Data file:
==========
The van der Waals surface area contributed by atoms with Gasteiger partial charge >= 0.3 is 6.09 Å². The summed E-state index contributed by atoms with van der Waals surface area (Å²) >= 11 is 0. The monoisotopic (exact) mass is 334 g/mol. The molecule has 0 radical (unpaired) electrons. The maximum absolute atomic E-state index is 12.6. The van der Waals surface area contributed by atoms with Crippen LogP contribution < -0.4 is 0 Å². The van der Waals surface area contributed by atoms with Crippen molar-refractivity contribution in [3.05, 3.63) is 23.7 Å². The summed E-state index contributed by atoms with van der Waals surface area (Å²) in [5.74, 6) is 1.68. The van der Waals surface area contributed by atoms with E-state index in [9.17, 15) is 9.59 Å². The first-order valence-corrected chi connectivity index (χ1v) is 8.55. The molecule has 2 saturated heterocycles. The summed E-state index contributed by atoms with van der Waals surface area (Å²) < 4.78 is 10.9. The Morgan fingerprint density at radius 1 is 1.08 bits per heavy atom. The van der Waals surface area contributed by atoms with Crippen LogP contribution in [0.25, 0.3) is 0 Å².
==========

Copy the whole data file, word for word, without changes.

The van der Waals surface area contributed by atoms with Gasteiger partial charge >= 0.3 is 6.09 Å². The summed E-state index contributed by atoms with van der Waals surface area (Å²) >= 11 is 0. The monoisotopic (exact) mass is 334 g/mol. The molecule has 0 radical (unpaired) electrons. The maximum absolute atomic E-state index is 12.6. The van der Waals surface area contributed by atoms with Crippen LogP contribution < -0.4 is 0 Å². The van der Waals surface area contributed by atoms with Crippen molar-refractivity contribution in [3.05, 3.63) is 23.7 Å². The summed E-state index contributed by atoms with van der Waals surface area (Å²) in [5.74, 6) is 1.68. The van der Waals surface area contributed by atoms with E-state index in [9.17, 15) is 9.59 Å². The first-order valence-corrected chi connectivity index (χ1v) is 8.55. The molecule has 2 saturated heterocycles. The summed E-state index contributed by atoms with van der Waals surface area (Å²) < 4.78 is 10.9. The Morgan fingerprint density at radius 1 is 1.08 bits per heavy atom. The van der Waals surface area contributed by atoms with Crippen LogP contribution in [0.25, 0.3) is 0 Å².